One of the unanswerable questions of humanity asks how one human society or culture can excuse the subjugation and oppression of another human society or culture. When does oppression and subjugation make sense? Just for the record, never. It happens, even the people of Yahweh did it, but it never makes sense.
Have you ever wondered why the people of Israel in Egypt didn’t just leave after Joseph died? Why didn’t they simply take his body to Canaan to bury it, and not return? But even so, why didn’t they leave before being enslaved? No one saw that coming? No one figured their time had come to an end in Goshen?
But, why, then, did Egypt consider it necessary to oppress the people of Israel in the first place? We’re given the explanation by Pharaoh in Exodus 1:9-11, where he claims that the sons of Israel have become so numerous that they are dangerous to the native Egyptians. But there are three reasons given, one of which surprised me.
He said to his people, “Behold, the people of the sons of Israel are more and mightier than we. Come, let us deal wisely with them, or else they will multiply and in the event of war, they will also join themselves to those who hate us, and fight against us and depart from the land.” So they appointed taskmasters over them to afflict them with hard labor. And they built for Pharaoh storage cities, Pithom and Raamses.Exodus 1:9-11 NASB
The reasons given in verse 11 for why oppression of the Hebrews made sense (dealing wisely) are: they will 1) continue to multiply, 2) join the enemies of Egypt in time of war, and 3) depart the land. I can understand the first two. Verse 7 sets up the consistent increasing of the people of Israel as a thematic element of the chapter.
The second reason, that Israel would join Egypt’s enemies, only makes sense when we remember that there was an enormous divide between the two cultures. The Hebrews were nomadic herdsmen, and Egyptian society was based on domestic farming, and less on animal husbandry. The Egyptians couldn’t even eat with or associate with nomadic peoples (see Genesis 43:32).
The third reason is where I become confused. If the people of Israel are dangerous, why not expel them? There has to be some contribution to the culture and life of Egypt by the people of Israel that is important to the Egyptians. The people they cannot live with, they cannot live without. In many translations, the last phrase in verse 10 is translated “escape” rather than “depart” the land. And yet, the Hebrews aren’t slaves just yet.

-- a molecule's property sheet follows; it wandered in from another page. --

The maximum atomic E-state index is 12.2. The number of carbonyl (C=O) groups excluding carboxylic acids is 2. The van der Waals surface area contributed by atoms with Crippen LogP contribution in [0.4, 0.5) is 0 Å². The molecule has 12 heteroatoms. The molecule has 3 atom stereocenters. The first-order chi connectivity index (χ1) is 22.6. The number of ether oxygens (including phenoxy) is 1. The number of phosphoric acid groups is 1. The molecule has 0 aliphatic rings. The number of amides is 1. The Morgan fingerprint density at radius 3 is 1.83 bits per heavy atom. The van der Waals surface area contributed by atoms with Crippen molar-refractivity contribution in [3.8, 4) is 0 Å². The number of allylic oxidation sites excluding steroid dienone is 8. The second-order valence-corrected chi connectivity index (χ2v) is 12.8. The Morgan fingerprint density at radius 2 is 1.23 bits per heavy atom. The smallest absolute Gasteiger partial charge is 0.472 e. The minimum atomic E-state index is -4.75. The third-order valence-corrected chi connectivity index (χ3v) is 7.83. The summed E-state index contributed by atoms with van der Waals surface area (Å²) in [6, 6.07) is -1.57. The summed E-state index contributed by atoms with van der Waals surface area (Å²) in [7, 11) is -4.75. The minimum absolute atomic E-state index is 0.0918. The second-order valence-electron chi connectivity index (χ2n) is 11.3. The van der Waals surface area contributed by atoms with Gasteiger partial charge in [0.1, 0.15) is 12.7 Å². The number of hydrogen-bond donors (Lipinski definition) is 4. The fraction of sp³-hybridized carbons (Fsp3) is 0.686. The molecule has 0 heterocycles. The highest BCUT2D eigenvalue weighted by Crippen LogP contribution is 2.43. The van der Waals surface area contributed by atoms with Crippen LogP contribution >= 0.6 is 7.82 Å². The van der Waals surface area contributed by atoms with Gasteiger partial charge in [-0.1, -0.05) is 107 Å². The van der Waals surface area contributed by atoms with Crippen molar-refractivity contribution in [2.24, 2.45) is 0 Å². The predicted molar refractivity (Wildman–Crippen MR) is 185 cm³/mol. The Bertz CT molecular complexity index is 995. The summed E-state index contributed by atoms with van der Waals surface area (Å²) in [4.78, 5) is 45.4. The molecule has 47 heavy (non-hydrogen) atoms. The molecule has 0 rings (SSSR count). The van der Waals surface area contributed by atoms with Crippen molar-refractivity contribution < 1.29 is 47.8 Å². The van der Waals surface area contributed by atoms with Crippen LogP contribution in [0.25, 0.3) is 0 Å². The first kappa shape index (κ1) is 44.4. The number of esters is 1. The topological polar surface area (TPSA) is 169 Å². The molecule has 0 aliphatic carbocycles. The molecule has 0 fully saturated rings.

There are all sorts of lessons which can be derived from this simple, strange reason for enslaving the Hebrews. Perhaps the Hebrews remained too long, content to pasture among those who were never their people. Maybe they were oblivious to the growing resentment toward them by the native Egyptians. Did the God of Abraham, Isaac, and Jacob call them out sooner, and they missed the call?
The truth of Scripture is that we’re never told what error the sons of Israel may have made which brought on their enslavement. It seems no failure on their part is relevant to the point God inspires here. We can hypothesize, theorize, and opine until we’re old, grey, and drooling in paper cups in a memory-care facility. But there’s no purpose. If God didn’t think it necessary to provide a criticism, then that’s not where His lesson for us will be found.
Okay, so where is the lesson God inspired here? Well, what do we know from these verses? We know that this Pharaoh doesn’t know Joseph, so the Hebrew vizier is no longer a national hero. We know that the people of Israel have literally “swarmed” over the land (see verse 7). And we know that the Egyptians considered the Hebrews more numerous than they.
So, then, knowing that, what can we learn? Where’s the lesson for us today? Isn’t it two-fold? Sometimes we are oppressed, and sometimes we are oppressors; or at least we’re tempted to be oppressors. What drove the Egyptians was fear. They feared this people who they perceived to be bigger and stronger than they. But they also recognized that they couldn’t let these scary people leave either.
And the sons of Israel were simply living their lives, contributing to the society of Egypt in some ways. And, as a result, they proliferated in the fertile land of Goshen. For this, they were oppressed, and forced to work building the cities of Pithom and Ramses. It wasn’t fair, and it didn’t make a lot of sense. These nomadic herdsmen were singled out for the hard labor simply because they were different and numerous.
We go back and forth between these two. There are times we are faced with scary people, and we are tempted to mistreat them. There are other times when we’re the scary ones, and we are mistreated. So, here it comes: we’re all necessary, we all contribute, and fear is unnecessary.
Those homeless people who are camping all over your town, yeah, they’re not to be feared. They’re actually able to contribute to the community. Those rich people who seem to have more money than they need, yeah, they’re not scary either. They also have something to contribute to the community. Do you fear the “Trailer Trash”, blue-collar workers, and those just scraping by? Are you offended by those “while-collar” workers living within picket-fences?
The powerful and the lowly, both, we all have something to contribute, and we’ll find we are all necessary. Liberals and conservatives, men and women, old and young, white, black, Asian, and Hispanic; we all have our part to play, our contribution to make. And it doesn’t require oppression to retain those contributions and protect our society.